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Last night, I decided to try creating a Windows 10 recovery disk and boot from it on my Mac. While I was successful in formatting an SD card with the Windows recovery disk and booting to it, I made an error when I was prompted for a partition to install Windows on. Yep, I incorrectly selected my OS X partition where Windows 10 was installed. When I turn on the computer, it boots straight to Windows unless I hold down the Alt key.

I wasn't initially concerned as I thought everything on there was backed up, in the cloud, or not needed, but this morning, my wife asked if our wedding photos were safe (close to 200GB worth). I checked an old external HDD I used for Time Machine backups and the backups stopped before the photos were on the PC... Probably the photos were too big for the drive. I really thought I had them backed up somewhere else, but it doesn't look like I do.

I have a mid-2015 Macbook Pro with Ventura and used hard drive encryption when I initially set up the computer with OS X. Is there any possible chance I can still retrieve these photos? I figure since I've had the computer since 2016, and these photos were put on there in 2019, they wouldn't have been overwritten by the Windows installation. But, the fact that the drive is encrypted makes me feel this might be a lost cause, not to mention that this is APFS and not a lot of data recovery programs support it.

I'm concerned if I re-install OS X, that a new encryption key will be used and make recovering anything from the disk impossible. But maybe there's something I can do with the old Time Machine backups? Or any way to ensure the same encryption key is used for the drive when re-installing OS X?

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  • They're gone. Go back to the media the pictures were delivered to you on to recover them. Commented Mar 13, 2023 at 21:17

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I have a mid-2015 Macbook Pro with Ventura and used hard drive encryption when I set up the computer..

Your old data is gone. In fact turning on encryption is the exact thing that Apple recommends to prevent your data from being accessed when you erase your drive.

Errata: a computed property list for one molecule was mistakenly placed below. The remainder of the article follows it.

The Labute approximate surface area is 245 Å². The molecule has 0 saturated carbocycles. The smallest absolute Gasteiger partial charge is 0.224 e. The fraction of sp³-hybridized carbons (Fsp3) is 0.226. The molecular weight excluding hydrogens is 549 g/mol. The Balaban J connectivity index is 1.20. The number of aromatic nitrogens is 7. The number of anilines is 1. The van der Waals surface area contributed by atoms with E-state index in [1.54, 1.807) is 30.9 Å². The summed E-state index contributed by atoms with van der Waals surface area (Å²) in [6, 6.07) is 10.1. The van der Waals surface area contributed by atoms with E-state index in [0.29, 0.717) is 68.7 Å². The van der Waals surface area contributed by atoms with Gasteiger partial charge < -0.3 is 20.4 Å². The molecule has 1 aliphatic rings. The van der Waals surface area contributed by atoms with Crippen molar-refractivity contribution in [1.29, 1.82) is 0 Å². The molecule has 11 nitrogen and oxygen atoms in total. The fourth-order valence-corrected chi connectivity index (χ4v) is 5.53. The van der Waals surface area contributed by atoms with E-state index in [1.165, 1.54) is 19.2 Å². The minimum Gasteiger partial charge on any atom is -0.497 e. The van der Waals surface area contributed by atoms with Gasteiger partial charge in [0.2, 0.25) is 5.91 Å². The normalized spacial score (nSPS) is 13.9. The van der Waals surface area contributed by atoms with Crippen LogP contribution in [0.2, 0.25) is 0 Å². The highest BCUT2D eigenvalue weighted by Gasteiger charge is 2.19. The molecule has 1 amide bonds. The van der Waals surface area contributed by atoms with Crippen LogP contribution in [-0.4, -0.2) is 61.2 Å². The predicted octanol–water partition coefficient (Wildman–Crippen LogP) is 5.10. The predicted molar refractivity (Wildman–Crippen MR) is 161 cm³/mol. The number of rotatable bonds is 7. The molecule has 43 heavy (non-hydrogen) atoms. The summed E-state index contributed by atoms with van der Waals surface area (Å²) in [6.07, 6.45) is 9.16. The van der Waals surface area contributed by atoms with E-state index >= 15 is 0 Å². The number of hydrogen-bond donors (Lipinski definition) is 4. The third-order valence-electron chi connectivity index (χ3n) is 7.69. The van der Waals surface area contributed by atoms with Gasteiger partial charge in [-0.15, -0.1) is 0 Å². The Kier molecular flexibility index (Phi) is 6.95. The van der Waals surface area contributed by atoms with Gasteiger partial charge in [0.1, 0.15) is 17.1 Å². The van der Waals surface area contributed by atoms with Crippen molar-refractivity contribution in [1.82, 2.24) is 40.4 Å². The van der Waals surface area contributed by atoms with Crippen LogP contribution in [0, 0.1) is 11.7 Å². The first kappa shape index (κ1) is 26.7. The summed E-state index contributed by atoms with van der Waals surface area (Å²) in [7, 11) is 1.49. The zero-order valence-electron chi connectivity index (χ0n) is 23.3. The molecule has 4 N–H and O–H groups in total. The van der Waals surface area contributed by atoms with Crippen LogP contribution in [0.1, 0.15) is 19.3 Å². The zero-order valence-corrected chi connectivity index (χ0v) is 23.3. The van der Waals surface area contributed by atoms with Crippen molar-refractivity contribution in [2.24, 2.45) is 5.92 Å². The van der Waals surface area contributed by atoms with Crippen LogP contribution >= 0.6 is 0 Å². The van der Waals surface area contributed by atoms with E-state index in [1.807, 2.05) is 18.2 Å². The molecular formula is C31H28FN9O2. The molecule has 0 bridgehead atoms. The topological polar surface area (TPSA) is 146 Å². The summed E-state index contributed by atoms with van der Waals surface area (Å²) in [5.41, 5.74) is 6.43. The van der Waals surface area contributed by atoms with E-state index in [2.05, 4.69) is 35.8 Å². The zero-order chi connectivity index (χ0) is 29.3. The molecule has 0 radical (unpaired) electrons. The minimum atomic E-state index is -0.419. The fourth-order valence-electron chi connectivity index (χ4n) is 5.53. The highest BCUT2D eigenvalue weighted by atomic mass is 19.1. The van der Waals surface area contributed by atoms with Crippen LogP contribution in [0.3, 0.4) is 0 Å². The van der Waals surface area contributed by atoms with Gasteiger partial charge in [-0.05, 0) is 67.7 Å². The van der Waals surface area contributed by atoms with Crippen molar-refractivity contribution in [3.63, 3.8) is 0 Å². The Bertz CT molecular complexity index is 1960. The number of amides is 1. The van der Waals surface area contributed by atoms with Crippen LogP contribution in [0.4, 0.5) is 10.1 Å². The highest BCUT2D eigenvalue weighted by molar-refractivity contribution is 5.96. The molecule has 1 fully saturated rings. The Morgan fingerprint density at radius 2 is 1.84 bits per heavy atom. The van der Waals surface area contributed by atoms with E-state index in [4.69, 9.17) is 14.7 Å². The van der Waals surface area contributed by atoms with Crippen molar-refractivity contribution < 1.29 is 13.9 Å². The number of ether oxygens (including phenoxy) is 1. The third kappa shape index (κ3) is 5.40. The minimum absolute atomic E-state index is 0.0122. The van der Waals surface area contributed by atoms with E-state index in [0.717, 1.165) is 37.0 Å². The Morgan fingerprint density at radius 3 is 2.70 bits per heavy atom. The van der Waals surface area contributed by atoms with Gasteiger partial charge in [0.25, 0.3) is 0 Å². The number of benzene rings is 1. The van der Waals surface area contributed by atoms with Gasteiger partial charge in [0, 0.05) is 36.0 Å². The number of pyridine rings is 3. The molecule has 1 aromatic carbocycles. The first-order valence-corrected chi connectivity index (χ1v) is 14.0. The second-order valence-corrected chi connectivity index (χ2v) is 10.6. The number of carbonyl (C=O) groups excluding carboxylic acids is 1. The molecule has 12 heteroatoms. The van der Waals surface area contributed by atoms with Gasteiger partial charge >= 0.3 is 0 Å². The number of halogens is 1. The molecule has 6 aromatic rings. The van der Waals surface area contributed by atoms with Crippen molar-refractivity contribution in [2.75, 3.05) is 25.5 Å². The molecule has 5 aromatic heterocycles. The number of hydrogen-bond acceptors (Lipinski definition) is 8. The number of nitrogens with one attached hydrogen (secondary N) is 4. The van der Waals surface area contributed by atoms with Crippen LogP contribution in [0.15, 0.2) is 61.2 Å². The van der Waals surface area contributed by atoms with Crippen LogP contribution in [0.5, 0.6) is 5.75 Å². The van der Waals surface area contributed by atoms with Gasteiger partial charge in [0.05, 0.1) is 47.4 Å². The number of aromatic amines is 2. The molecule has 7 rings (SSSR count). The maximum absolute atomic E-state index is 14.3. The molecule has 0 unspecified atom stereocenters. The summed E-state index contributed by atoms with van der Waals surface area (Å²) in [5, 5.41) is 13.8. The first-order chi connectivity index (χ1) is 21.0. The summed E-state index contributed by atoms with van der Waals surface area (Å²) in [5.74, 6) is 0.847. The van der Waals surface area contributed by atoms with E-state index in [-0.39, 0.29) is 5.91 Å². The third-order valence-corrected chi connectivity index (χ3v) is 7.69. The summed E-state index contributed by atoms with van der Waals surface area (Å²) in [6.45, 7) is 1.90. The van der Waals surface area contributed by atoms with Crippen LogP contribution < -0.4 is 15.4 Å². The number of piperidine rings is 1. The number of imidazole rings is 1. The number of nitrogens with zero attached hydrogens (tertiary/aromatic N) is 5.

I'm concerned if I re-install OS X, that a new encryption key will be used and make recovering anything from the disk impossible.

This is by design. Deleting files is one thing. Deleting encrypted files means you are deleting data that was intentionally “scrambled” to begin with. No tool will be able to put that puzzle back together.

But maybe there's something I can do with the old Time Machine backups?

It’s impossible to recover data from where it didn’t exist previously. You’d need to go back in time (no pun intended) and backup those photos for (Apple) Time Machine to be of use now.

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  • Thanks for the quick reply, @Allan. Trying to understand this a little better: would TRIM automatically apply for the Windows installer as well? If it didn't, and there were somehow a way to restore OS X with the same encryption key, in theory would I be able to run some data recovery program? Commented Mar 13, 2023 at 21:40
  • TRIM has nothing to do with the OS and everything to do with the drive interface. When the OS sends the command to delete, the hardware takes over snd marks the block for deletion and available for writing. Once you overwrite a drive and encrypt it, every block that had the the tiniest potential to be recovered is now sent into oblivion.
    – Allan
    Commented Mar 13, 2023 at 21:44
  • Got it. I just want to clarify that the encryption was set up for the initial OS X installation, but I don't believe the Windows data is encrypted. It sounds like that may not make a difference though because when I told the Windows installer to erase this partition, the SSD's TRIM mechanism will set the data to 0s? Commented Mar 13, 2023 at 21:53
  • It doesn’t matter. It was encrypted first which makes data recovery impossible. Then you overwrote it which made the impossible even more impossible. What TRIM is set to means nothing, it can be zeros or garbage. Either way, the data is gone.
    – Allan
    Commented Mar 13, 2023 at 21:56
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    When you encrypt, you scramble the data where a key is needed. When you erase, you’ve marked each block for writing and instructed any read command to return a zero, then you overwrote those same bocks with new data. Think of taking a gig-saw puzzle, covering the picture with special paint so that only a special light will let you see the contents. Then scramble them into their individual pieces, then bleach them so the paint and original image is gone. Now try to put it back together. All you”ll have is a blank canvas. This is basically the scenario you’ve got.
    – Allan
    Commented Mar 13, 2023 at 22:41

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